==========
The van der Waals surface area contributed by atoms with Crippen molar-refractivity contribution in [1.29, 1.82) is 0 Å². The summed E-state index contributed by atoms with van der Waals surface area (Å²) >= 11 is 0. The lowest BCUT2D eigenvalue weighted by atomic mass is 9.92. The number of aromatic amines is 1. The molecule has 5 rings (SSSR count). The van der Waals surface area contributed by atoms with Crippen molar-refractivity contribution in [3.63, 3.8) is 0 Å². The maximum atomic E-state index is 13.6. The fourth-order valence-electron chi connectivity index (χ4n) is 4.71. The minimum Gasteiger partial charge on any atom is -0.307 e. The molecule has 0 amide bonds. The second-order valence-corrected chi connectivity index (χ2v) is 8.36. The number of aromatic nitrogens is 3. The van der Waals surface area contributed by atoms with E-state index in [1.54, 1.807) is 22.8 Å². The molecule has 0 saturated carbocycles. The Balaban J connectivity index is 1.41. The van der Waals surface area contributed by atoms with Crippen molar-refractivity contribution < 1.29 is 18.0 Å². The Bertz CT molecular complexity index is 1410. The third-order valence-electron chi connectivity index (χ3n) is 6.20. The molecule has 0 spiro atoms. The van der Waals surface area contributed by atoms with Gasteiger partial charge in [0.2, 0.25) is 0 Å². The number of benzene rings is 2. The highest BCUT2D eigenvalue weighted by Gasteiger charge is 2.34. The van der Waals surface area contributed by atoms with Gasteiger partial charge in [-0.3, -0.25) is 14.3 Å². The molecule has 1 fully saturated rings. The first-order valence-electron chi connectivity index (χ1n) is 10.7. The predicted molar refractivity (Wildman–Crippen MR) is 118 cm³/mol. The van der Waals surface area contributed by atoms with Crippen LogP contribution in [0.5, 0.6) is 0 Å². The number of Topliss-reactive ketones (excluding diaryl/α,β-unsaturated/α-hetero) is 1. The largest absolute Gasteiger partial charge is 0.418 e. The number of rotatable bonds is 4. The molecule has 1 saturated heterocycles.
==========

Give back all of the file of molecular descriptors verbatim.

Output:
The van der Waals surface area contributed by atoms with Crippen molar-refractivity contribution in [1.29, 1.82) is 0 Å². The summed E-state index contributed by atoms with van der Waals surface area (Å²) >= 11 is 0. The lowest BCUT2D eigenvalue weighted by atomic mass is 9.92. The number of aromatic amines is 1. The molecule has 5 rings (SSSR count). The van der Waals surface area contributed by atoms with Crippen molar-refractivity contribution in [3.63, 3.8) is 0 Å². The maximum atomic E-state index is 13.6. The fourth-order valence-electron chi connectivity index (χ4n) is 4.71. The minimum Gasteiger partial charge on any atom is -0.307 e. The molecule has 0 amide bonds. The second-order valence-corrected chi connectivity index (χ2v) is 8.36. The number of aromatic nitrogens is 3. The van der Waals surface area contributed by atoms with E-state index in [1.54, 1.807) is 22.8 Å². The molecule has 0 saturated carbocycles. The Balaban J connectivity index is 1.41. The van der Waals surface area contributed by atoms with Crippen molar-refractivity contribution < 1.29 is 18.0 Å². The Bertz CT molecular complexity index is 1410. The third-order valence-electron chi connectivity index (χ3n) is 6.20. The molecule has 0 spiro atoms. The van der Waals surface area contributed by atoms with Gasteiger partial charge in [0.2, 0.25) is 0 Å². The number of benzene rings is 2. The highest BCUT2D eigenvalue weighted by Gasteiger charge is 2.34. The van der Waals surface area contributed by atoms with Gasteiger partial charge in [-0.3, -0.25) is 14.3 Å². The molecule has 1 fully saturated rings. The first-order valence-electron chi connectivity index (χ1n) is 10.7. The predicted molar refractivity (Wildman–Crippen MR) is 118 cm³/mol. The van der Waals surface area contributed by atoms with Crippen LogP contribution in [0.5, 0.6) is 0 Å². The number of Topliss-reactive ketones (excluding diaryl/α,β-unsaturated/α-hetero) is 1. The largest absolute Gasteiger partial charge is 0.418 e. The number of rotatable bonds is 4. The molecule has 1 saturated heterocycles.